Cash Flow Green Road Sign Over Dramatic Clouds and Sky.

Do you wish your business had a cash flow immune system, protecting your business from reaching a cash flow crisis?  As a small business operator that type of financial control can sometimes seem like a dream.  As entrepreneurs trying to grow a successful small business there are many demands on you to have expertise in all areas – marketing & sales, production & delivery, accounting & finance. But cash flow is the life blood of your business, and you have to avoid cash flow emergencies in order for your business to survive and support all those who depend on it – your family, your team, and your customers and suppliers.

But don’t stress, the expertise needed to establish a cash flow immune system does not have to be acquired on your own, but rather should come from your accounting department, whether internal or outsourced. So what expectations should you have of your accounting department to build your immune system? Here are three basic steps:

Up to date and accurate financial reporting. This is the bare bones minimum requirement of your accounting department. At all times you should have access to current information on the following, which ideally is reviewed with your accounting team on a weekly basis;

  • Cash position – cash in bank and available credit access.
  • Customer receivables aging, with notes on feedback from any customers who are past due.
  • Inventory status (if applicable), with information on purchase orders and back orders.
  • Vendor payables aging, with information on terms and due dates, and subtotals of required disbursements this week. This also includes minimum debt reduction outflows.
  • Expected large short term cash flow swings, such as bi-weekly payroll is due end of the week, payroll and sales tax is due next week, and that large customer payment is expected Tuesday.

Again, if you are reviewing your current cash position and cash movements on a weekly basis you are building an immune system that will keep you warned of any ill effects coming in the short term.

Financial operating insights. Your finance division should also be coaching you, as the owner, on target gross profit margins, breakeven point revenue levels, and budgetary expense restrictions. Every business owner should have target gross profit margins top of mind as they lead their sales teams, project managers, division managers, or purchase managers. Understanding the gross profit margins (by division, by job, by product line) that are required to keep your business profitable is a key to protecting your cash flow. Breakeven point clarity is also needed so you know if you need to drive sales in a given month. And of course any purchases outside normal operating expenses, such as increased marketing dollars to drive sales, needs to be cleared against financial expense planning. And all businesses, no matter the size, should have a capital asset (equipment, furniture, fixtures) budget in place as part of the financial plan, to keep you in check when those nice new shiny objects present themselves.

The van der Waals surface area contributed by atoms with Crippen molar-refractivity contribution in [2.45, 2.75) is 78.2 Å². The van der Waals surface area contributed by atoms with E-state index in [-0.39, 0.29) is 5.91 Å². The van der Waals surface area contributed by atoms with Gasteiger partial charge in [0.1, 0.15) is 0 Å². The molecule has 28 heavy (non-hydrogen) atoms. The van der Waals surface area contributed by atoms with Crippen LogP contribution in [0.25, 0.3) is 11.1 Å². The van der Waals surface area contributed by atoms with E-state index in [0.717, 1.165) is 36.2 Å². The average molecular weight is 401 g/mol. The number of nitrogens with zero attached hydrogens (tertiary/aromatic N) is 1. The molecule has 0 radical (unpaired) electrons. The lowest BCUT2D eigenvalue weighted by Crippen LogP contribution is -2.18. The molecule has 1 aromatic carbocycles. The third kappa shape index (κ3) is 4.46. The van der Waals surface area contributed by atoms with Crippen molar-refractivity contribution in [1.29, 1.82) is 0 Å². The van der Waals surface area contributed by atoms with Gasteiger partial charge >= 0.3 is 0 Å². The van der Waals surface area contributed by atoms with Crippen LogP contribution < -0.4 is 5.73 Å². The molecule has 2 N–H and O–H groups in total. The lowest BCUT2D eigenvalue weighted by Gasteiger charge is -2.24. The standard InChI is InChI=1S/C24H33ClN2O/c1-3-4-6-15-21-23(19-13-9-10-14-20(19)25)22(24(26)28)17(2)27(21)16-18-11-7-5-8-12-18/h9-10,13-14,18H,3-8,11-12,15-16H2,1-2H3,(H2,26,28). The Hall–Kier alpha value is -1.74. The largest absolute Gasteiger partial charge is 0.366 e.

Financial Statement Projections. This means balance sheet and income statement, so you can see how your cash position will react to growth plans. Your projections should be monthly, always looking out at least 12 months. Whereas the weekly cash flow review above is meant to avoid short term cash emergencies, longer term full projections are needed to see months out. The idea is to always know months in advance how much cash you are going to need, when will you need it, and where will it come from. This is where a little bit more of that expertise demand comes in, because we’re not just talking about a Profit and Loss budget. Again don’t stress, this is not expertise you have to acquire yourself, but rather should come from your accounting department or an outside accountant. What’s needed here is more financial insight into what’s driving certain balance sheet accounts so you can project how they will drive cash flow in the future. Here are just a few items you need to consider

  • Average number of days your customers take to pay you, so you can predict how customer receivables will turn and produce cash flow. Warning, be realistic about giving special terms to new or large customers.
  • Inventory turnover rate, which will help you predict how replenishing inventory levels will affect cash flow. For many small businesses there is a lot of room here for improving your cash flow.
  • Capital asset additions, as mentioned above.
  • Planned debt reductions, and conversely borrowing sources to fund growth or seasonality.
  • Owner’s capital, either additional capital contributions or equity distributions to owners.

Implementing the above steps will help you build a cash flow crisis immune system for your business. Each step builds on the previous, and as you build your immune system hopefully it gives you the confidence that you are equipped to build a healthier business.